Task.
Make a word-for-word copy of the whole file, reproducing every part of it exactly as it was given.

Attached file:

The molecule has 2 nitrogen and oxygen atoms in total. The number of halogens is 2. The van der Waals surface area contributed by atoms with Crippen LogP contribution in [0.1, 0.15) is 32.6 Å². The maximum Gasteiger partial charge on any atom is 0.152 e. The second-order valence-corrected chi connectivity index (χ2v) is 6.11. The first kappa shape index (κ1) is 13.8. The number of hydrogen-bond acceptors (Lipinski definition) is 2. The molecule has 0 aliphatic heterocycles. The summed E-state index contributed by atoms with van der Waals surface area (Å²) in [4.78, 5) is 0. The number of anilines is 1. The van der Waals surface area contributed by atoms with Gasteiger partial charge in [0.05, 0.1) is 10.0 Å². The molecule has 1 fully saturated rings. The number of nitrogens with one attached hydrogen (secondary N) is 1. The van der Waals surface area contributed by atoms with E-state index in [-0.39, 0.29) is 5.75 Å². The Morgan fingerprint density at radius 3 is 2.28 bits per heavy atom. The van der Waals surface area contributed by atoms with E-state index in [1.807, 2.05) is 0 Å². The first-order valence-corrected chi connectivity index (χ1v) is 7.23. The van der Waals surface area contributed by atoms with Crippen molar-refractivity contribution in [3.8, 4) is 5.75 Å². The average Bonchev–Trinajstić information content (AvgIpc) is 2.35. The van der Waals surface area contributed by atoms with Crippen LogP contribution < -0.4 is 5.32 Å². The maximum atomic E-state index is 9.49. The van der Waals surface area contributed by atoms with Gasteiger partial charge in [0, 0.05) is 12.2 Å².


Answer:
The molecule has 2 nitrogen and oxygen atoms in total. The number of halogens is 2. The van der Waals surface area contributed by atoms with Crippen LogP contribution in [0.1, 0.15) is 32.6 Å². The maximum Gasteiger partial charge on any atom is 0.152 e. The second-order valence-corrected chi connectivity index (χ2v) is 6.11. The first kappa shape index (κ1) is 13.8. The number of hydrogen-bond acceptors (Lipinski definition) is 2. The molecule has 0 aliphatic heterocycles. The summed E-state index contributed by atoms with van der Waals surface area (Å²) in [4.78, 5) is 0. The number of anilines is 1. The van der Waals surface area contributed by atoms with Gasteiger partial charge in [0.05, 0.1) is 10.0 Å². The molecule has 1 fully saturated rings. The number of nitrogens with one attached hydrogen (secondary N) is 1. The van der Waals surface area contributed by atoms with E-state index in [-0.39, 0.29) is 5.75 Å². The Morgan fingerprint density at radius 3 is 2.28 bits per heavy atom. The van der Waals surface area contributed by atoms with E-state index in [1.807, 2.05) is 0 Å². The first-order valence-corrected chi connectivity index (χ1v) is 7.23. The van der Waals surface area contributed by atoms with Crippen molar-refractivity contribution in [3.8, 4) is 5.75 Å². The average Bonchev–Trinajstić information content (AvgIpc) is 2.35. The van der Waals surface area contributed by atoms with Crippen LogP contribution < -0.4 is 5.32 Å². The maximum atomic E-state index is 9.49. The van der Waals surface area contributed by atoms with Gasteiger partial charge in [0, 0.05) is 12.2 Å².